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Netiquette: Email Etiquette for Copywriters and Leaders

Award-winning writer Kathy Widenhouse has helped hundreds of nonprofits and writers produce successful content and has gained 600K+ views for her writing tutorials. She is the author of 9 books. See more of Kathy’s content here.

How is your email etiquette? Manners count … even online.

More business communications are conducted electronically every day and every week. Even if you’re an old hand at using electronic mail, a review never hurts. You may even sharpen your netiquette skills. 

Take this quiz to check your email know-how.

Email Etiquette Quiz

Take this Email Etiquette Quiz for email #WritingTips with Word Wise at Nonprofit Copywriter

1. You own all the email you write – even the emails you send from a work address.

False.  Laws of ownership vary from place to place.  But generally, whoever pays the Internet access bill owns the email downloaded and uploaded to the server.

2.  A subject line is not necessary.

False.  The subject line helps the reader know the email’s content.  If you have several different points to cover, send them in separate emails, each with its own subject line.

3.  You don’t need to use a salutation.

False.  “Good morning, Sue,” works fine.   So does “Joe, …”

4.  An email is not a private communication – even when you send it to just one person.

True.  You never know what will get forwarded to a third party (intentionally or not).  Email content is as vulnerable as anything written on a postcard. Click “send” accordingly.

5.  Keep it short and to the point.

True.  One of email’s benefits is convenience.  Stay on topic.

6.  You should reserve your email signature (with your name and contact information) for business communications only.

False.  Use it on every email.  It’s a courtesy that saves any reader the hassle of looking up your phone number or website address – plus it can generate leads.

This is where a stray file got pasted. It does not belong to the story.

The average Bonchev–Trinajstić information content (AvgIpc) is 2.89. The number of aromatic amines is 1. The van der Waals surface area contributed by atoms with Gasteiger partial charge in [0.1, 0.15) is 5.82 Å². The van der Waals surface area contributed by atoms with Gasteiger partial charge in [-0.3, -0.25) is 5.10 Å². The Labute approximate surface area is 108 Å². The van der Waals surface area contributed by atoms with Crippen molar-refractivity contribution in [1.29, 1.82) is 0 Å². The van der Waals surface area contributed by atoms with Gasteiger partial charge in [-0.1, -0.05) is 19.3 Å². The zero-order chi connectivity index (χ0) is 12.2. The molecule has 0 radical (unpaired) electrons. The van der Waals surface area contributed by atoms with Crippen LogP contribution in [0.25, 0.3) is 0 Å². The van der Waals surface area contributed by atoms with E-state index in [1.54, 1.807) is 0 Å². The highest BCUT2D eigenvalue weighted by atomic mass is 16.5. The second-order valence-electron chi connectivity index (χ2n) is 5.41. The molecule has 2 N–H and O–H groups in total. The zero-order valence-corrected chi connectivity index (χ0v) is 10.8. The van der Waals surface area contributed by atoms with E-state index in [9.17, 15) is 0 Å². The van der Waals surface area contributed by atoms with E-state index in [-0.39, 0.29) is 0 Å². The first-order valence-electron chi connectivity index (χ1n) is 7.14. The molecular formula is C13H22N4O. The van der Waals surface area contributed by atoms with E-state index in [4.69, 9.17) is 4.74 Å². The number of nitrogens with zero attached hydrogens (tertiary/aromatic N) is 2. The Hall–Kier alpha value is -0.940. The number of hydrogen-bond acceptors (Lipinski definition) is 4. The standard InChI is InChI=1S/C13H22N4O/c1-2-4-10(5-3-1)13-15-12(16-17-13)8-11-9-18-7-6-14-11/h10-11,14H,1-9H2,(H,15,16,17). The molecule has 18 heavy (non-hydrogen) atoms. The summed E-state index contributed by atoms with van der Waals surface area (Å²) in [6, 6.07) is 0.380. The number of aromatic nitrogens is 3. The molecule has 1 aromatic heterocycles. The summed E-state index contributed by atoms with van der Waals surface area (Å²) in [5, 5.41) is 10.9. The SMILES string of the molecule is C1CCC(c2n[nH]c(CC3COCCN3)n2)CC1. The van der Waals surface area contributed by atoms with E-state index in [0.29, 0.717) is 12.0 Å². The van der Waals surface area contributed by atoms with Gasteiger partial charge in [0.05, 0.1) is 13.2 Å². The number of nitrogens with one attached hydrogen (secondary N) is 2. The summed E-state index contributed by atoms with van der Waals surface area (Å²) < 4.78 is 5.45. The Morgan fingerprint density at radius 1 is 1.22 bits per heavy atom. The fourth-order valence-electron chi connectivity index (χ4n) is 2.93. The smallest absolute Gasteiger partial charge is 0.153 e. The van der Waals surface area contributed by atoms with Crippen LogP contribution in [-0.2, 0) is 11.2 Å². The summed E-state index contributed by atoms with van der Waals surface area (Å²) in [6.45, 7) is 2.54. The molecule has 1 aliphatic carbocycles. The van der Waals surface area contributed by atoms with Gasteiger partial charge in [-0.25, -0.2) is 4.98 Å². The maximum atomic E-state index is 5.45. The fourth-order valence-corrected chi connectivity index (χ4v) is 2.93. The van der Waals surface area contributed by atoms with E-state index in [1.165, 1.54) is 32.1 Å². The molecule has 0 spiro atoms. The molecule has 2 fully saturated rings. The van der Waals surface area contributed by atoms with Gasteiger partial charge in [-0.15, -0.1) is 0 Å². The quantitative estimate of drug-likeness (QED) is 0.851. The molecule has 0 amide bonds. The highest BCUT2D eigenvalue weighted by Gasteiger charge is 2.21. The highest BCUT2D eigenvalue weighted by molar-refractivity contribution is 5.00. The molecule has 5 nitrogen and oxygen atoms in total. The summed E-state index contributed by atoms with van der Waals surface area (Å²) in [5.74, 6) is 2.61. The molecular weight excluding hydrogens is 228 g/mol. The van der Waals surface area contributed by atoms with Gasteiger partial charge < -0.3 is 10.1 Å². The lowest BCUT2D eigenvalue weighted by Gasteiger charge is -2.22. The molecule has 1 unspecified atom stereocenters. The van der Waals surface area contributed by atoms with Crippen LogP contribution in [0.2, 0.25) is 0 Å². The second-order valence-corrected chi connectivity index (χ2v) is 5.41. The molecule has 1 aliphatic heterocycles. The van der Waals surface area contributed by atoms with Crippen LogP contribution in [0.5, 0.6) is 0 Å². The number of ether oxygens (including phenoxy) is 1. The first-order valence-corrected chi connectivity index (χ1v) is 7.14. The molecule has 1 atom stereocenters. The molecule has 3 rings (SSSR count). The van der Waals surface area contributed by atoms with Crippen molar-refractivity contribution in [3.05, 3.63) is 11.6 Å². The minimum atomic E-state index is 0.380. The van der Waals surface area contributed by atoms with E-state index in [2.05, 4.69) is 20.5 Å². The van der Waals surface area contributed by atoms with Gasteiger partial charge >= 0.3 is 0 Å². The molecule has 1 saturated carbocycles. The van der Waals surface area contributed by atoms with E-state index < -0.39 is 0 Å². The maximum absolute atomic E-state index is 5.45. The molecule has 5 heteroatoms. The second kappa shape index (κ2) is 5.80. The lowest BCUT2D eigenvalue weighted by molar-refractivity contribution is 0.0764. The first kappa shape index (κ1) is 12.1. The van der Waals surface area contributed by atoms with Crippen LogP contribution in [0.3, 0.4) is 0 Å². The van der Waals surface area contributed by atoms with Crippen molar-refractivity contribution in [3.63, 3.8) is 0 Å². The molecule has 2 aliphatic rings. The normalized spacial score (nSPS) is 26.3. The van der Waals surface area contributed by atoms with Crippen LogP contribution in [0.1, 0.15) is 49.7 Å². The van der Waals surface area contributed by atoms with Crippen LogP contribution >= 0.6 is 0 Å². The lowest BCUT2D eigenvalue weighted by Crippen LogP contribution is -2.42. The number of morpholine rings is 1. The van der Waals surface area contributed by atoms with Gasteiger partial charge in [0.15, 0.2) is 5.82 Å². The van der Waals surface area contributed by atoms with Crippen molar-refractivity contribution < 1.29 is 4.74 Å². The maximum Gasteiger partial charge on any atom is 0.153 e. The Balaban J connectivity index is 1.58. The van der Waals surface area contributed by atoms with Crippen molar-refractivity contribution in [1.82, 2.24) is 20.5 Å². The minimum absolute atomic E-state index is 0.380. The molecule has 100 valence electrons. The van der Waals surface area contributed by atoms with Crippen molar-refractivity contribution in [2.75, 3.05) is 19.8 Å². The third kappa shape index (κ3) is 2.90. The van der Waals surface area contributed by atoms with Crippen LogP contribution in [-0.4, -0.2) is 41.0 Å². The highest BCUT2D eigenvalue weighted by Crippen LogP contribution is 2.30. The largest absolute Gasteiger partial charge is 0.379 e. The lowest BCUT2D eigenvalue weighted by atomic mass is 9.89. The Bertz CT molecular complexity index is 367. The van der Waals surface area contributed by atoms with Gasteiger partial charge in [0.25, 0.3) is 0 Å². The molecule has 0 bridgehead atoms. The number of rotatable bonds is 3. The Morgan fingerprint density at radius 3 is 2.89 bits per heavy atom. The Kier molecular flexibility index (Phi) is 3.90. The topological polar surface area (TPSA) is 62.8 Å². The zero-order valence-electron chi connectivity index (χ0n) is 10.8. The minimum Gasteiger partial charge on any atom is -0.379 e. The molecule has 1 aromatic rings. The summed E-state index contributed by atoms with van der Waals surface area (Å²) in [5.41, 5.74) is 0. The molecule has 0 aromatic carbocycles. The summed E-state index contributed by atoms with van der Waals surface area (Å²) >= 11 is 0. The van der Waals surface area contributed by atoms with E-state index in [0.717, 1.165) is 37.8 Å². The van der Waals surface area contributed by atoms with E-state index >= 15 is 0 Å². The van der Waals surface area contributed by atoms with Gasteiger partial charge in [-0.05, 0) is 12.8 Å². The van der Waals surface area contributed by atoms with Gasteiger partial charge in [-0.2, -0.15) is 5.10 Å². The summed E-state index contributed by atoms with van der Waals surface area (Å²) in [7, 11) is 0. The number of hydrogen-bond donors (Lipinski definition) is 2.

7.  Only send attachments if they’re really necessary.

True.  Lots of us have been burned by viruses, and huge files can take some users a loo-ng time to download.  Another tip: always mention an attachment in your email so the recipient can let you know if it didn’t come through. 

8.  Check the sender name before you hit “reply.”

True.  You may have been the primary recipient, or you could have been sent a copy (“CC”) or blind copy (“BCC”).  And remember – “Reply All” means you’re replying to every recipient listed on the email.

9.  Use all caps or font manipulation carefully.

True.  CAPS INDICATE SHOUTING.  So can bold or colored text.  Let your words speak for themselves.

10.  Angry messages, called “flames,” are best responded to after you’ve cooled off – or not at all.

True.  Mom was right.  Think before you speak – or in this case, before you send.

11. If you don’t have time to give a complete answer to an email right away, it’s OK to wait until you can.

True and False.  No answer at all makes the sender to think you didn’t get the email. Let him know you got it, and that you’ll respond in detail as soon as you are able. 

12. Spelling doesn’t matter in email.

False.  And while you’re at it, use grammar check, too.


BONUS QUESTION!  Email use dates back to the early 1960s.

True.  Once time-sharing computers were able to run more than one program simultaneously, engineers wrote programs that allowed users to exchange text messages while sitting at different terminals. 

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